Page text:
Photonics & Microsystems
VCSEL laser technology is a new laser advance for Solid State Lighting suitable for LED manufacturers, applications include automobile headlighting.
Coherent Perfect Absorber that completely absorbs incoming radiation with zero reflection, applications in free-space and on-chip optical communications.
High power mid-IR laser >1W with high directionality, co-developed with Princeton University.
Imprint lithography, based on the mechanical embossing of a polymer, can achieve pattern resolutions beyond the limitations set by the light diffractions or beam scattering in other techniques.
Light can exert a force through two separate mechanisms: radiation pressure, which exerts a force in the direction of the light, and a gradient force, which acts in a transverse direction. Yale researchers have demonstrated for the first time that the transverse gradient force can be harnessed in integrated silicon photonic circuits. A free standing optical waveguide is driven by the gradient optical force generated by asymmetrically engineering the lightwave mode in the waveguide. Due to the strong confinement of light in the submicron waveguide, the optical force is significantly enhanced at small dimensions, with the level of actuation comparable to electrostatic and piezoelectric methods. This device paves the way for optically-actuated nanomechanical devices operating under a new physical principal - waveguide light force - that is fundamentally different from conventional appoaches.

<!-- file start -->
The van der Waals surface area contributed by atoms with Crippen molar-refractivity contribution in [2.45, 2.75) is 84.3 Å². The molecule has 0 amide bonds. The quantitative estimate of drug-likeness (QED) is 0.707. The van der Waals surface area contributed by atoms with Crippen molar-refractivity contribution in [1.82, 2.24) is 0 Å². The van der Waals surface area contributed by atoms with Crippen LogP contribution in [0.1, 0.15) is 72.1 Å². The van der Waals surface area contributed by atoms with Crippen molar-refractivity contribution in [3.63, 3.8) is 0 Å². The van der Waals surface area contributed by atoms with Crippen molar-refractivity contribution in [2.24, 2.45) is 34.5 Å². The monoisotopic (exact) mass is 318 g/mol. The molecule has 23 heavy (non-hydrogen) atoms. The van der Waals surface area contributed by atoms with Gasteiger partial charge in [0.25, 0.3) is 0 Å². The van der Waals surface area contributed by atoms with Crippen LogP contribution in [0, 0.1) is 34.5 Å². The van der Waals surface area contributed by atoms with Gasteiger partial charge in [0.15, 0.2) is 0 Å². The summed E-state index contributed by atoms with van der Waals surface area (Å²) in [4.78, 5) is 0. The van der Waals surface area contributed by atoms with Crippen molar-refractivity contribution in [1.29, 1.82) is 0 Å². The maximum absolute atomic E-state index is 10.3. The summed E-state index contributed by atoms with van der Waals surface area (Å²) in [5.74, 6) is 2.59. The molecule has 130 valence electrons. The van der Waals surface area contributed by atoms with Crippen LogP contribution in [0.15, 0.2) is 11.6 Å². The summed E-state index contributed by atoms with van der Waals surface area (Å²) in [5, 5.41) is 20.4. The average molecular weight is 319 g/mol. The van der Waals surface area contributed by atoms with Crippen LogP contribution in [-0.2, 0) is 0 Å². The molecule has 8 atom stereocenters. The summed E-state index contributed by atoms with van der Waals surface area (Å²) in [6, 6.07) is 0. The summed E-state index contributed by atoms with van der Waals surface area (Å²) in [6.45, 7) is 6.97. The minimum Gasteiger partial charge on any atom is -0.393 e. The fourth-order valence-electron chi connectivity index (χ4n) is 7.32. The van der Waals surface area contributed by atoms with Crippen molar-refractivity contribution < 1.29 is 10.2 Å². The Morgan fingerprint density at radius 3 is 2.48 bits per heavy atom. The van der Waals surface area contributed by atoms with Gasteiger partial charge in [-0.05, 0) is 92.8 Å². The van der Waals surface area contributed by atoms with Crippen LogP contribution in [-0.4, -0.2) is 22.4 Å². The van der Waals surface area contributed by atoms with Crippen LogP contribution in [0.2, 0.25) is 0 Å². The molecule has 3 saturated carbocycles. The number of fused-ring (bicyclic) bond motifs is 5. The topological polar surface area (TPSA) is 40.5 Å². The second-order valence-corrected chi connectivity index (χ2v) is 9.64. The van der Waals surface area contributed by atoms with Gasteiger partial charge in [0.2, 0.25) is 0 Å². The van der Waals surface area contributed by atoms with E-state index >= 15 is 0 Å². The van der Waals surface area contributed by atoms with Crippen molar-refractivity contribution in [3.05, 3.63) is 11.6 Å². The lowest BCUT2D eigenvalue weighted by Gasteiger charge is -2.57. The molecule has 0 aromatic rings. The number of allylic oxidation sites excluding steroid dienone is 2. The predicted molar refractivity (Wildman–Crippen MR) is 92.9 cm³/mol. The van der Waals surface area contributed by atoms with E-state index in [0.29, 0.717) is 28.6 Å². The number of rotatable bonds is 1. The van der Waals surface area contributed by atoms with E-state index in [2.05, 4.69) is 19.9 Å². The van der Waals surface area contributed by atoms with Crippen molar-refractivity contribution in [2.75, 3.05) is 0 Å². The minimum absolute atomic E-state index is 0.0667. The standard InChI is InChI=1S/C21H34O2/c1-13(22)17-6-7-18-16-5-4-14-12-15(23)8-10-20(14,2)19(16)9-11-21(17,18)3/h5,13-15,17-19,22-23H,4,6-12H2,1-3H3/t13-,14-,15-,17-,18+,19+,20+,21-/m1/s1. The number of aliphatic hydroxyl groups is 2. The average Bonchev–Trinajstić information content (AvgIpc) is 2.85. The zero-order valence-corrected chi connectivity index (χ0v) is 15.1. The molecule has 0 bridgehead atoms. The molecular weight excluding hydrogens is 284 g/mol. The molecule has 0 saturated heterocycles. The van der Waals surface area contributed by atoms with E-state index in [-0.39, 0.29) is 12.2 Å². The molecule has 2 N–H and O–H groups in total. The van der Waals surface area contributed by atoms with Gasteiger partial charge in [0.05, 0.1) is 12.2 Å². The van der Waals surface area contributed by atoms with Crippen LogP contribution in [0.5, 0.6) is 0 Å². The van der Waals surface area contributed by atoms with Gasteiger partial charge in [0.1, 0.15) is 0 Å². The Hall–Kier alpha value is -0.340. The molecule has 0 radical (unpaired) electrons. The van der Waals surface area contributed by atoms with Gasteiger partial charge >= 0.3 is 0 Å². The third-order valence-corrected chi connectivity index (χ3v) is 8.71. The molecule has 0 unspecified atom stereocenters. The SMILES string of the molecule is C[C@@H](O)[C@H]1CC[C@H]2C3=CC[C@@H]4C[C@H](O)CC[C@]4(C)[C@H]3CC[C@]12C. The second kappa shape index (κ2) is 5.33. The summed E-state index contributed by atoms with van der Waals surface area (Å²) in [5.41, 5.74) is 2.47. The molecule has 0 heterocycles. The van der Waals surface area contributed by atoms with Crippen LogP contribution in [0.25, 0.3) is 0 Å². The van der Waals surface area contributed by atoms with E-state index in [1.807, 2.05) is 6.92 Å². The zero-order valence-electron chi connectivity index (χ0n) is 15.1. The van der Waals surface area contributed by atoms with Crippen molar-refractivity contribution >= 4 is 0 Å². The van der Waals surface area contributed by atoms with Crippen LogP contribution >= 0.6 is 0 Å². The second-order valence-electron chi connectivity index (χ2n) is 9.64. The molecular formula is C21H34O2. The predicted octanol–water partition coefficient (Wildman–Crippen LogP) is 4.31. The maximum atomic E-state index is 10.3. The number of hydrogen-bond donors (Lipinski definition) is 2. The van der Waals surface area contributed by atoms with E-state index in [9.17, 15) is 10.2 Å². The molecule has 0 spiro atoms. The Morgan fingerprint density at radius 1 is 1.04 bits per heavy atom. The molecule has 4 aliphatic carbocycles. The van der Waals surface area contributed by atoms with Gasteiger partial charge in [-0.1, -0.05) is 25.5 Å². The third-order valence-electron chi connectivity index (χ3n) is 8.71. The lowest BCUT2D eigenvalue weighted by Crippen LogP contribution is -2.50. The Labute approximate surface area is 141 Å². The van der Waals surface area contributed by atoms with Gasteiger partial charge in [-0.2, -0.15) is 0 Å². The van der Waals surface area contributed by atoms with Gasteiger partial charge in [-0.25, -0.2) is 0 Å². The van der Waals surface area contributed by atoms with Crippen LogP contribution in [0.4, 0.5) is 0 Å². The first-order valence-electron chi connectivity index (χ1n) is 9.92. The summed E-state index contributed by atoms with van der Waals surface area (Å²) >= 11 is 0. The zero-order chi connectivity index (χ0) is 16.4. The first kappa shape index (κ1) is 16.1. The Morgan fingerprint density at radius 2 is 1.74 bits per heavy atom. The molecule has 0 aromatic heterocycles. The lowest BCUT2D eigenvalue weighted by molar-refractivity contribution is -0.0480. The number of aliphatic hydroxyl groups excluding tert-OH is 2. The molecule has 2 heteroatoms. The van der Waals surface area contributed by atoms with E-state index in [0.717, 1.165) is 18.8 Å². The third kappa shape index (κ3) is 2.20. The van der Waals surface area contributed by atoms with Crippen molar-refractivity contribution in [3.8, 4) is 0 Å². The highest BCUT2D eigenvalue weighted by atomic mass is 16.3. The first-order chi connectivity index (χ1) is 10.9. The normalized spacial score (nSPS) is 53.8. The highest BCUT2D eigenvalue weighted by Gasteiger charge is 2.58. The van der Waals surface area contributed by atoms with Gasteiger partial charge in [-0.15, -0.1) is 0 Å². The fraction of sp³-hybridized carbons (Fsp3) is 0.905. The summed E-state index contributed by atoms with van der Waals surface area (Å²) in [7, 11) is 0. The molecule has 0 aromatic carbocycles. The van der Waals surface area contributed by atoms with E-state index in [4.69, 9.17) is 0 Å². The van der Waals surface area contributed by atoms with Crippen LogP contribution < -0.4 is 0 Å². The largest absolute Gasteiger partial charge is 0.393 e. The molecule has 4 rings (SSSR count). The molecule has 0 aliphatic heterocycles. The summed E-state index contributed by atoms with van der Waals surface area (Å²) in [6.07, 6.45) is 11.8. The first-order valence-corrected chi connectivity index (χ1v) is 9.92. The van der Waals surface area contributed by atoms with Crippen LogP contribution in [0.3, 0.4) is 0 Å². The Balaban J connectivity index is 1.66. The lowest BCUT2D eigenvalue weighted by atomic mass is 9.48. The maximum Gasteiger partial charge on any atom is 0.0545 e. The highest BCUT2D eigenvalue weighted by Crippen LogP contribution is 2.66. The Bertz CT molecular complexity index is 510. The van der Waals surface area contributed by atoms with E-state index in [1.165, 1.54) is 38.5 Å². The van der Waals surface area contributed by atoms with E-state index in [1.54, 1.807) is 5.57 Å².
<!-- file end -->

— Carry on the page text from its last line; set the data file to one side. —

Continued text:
Yale researchers have developed an all N-channel CMOS (Complementary Metal-Oxide-Semiconductor) technology that overcomes the problem of low hole mobility. Yale’s novel technology utilizes the double channel capability of a MOSFET built with a SOI (semiconductor on insulator) structure to eliminate P-channels and replace them with N-channels, resulting in increased switching speed. This technology can be implemented with both silicon and III-V semiconductors.
Yale researchers have successfully designed a laser source with the parameters to realize spatially incoherent laser emission. The spatial incoherence of the light eliminates speckle and coherent crosstalk without sacrificing laser-like intensities. Random lasers have the potential to replace LEDs in imaging applications.
A 1-step electrochemical etch (EC) process for gallium nitride (GaN) epi-wafers post mesa- etch which creates Distributed Bragg Reflector (DBR) mirrors. The result is significantly increased LED light efficiency; photoluminescence testing shows a 5x increase in light intensity. This is a dramatic improvement over the current state of the art, e.g. backscattering by substrate patterning. Etch rate is typically 5 microns/minute.
Imperfect modal matching and finite photon absorption rates have usually limited the maximum attainable detection efficiency of single photon detectors. Yale University researchers have demonstrated a high quantum efficiency single photon detector (>90%), fully embedded in a scalable, low loss silicon photonic circuit at 4 Kelvin that provides ultrashort timing jitter of 18ps at multi-GHz detection rates. The dark count rate also drops to below 0.1Hz at optimal biasing. The detector's novel evanescent waveguide drastically increases the absorption length for incoming photons. The fibre based detector couples in light with low insertion loss. The energy resolution is as low as 1x10-19W/Hz1/2.